Identification of chemical intermediates and study of chemical reaction pathways and mechanisms in laser-induced plasmas are important for laser-ablated applications. Laser-induced breakdown spectroscopy (LIBS), as a promising spectroscopic technique, is efficient for elemental analyses but can only provide limited information about chemical products in laser-induced plasmas. In this work, time-resolved resonance fluorescence spectroscopy was studied as a promising tool for the study of chemical reactions in laser-induced plasmas. Resonance fluorescence excitation of diatomic aluminum monoxide (AlO) and triatomic dialuminum monoxide (Al2O) was used to identify these chemical intermediates. Time-resolved fluorescence spectra of AlO and Al2O were used to observe the temporal evolution in laser-induced Al plasmas and to study their formation in the Al-O2 chemistry in air.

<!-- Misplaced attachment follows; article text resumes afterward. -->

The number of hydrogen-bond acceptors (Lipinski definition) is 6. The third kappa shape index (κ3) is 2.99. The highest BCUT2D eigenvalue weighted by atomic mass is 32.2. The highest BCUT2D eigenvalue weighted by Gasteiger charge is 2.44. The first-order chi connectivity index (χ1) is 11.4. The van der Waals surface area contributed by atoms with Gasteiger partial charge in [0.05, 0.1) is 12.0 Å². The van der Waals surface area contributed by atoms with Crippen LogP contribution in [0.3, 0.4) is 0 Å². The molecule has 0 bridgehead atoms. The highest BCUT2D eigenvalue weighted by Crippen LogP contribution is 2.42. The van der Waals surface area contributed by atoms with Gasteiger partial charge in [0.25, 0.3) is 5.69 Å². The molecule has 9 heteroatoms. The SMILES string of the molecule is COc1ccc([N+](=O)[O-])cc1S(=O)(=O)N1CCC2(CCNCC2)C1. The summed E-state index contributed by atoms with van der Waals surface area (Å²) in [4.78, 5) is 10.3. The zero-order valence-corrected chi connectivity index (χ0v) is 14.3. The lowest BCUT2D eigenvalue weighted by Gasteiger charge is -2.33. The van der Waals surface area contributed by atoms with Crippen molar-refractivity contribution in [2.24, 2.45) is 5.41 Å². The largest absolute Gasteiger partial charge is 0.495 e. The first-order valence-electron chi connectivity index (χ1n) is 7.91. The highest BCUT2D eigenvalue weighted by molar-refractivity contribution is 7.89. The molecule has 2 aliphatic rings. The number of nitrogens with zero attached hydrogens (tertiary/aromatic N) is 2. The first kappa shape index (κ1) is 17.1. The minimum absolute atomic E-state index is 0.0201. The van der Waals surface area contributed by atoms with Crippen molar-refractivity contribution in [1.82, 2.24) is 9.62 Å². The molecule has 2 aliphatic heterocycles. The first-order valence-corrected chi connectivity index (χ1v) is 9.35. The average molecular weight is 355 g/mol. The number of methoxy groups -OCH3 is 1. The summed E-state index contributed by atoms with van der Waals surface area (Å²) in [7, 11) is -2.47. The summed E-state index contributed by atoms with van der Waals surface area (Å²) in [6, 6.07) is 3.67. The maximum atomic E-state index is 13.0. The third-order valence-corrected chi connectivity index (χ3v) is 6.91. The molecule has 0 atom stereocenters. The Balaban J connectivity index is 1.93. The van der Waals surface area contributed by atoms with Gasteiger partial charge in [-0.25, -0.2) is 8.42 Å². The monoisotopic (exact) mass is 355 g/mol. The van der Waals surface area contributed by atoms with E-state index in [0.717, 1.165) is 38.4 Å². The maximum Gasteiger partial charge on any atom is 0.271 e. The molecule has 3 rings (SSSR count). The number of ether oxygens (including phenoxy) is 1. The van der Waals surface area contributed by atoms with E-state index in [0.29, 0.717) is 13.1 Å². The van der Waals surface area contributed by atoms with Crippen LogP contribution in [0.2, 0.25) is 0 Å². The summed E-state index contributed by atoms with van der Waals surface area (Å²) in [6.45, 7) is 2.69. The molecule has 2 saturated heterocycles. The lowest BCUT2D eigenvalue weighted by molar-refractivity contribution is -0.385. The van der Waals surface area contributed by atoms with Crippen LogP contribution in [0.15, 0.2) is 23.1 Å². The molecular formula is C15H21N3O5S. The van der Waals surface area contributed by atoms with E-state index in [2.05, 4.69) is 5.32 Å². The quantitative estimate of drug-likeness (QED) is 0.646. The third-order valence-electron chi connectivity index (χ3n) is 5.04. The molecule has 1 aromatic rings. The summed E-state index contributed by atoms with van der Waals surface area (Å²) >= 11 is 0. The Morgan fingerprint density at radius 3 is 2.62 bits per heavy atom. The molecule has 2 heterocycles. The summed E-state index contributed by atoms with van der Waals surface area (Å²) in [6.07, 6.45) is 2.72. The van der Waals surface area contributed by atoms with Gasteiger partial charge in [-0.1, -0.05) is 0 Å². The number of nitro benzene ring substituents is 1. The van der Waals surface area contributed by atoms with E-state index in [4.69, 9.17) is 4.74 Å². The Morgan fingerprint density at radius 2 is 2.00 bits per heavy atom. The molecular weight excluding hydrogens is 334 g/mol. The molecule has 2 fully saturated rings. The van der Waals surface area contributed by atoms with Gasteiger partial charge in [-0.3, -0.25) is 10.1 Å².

ASJC Scopus subject areas
- Atomic and Molecular Physics, and Optics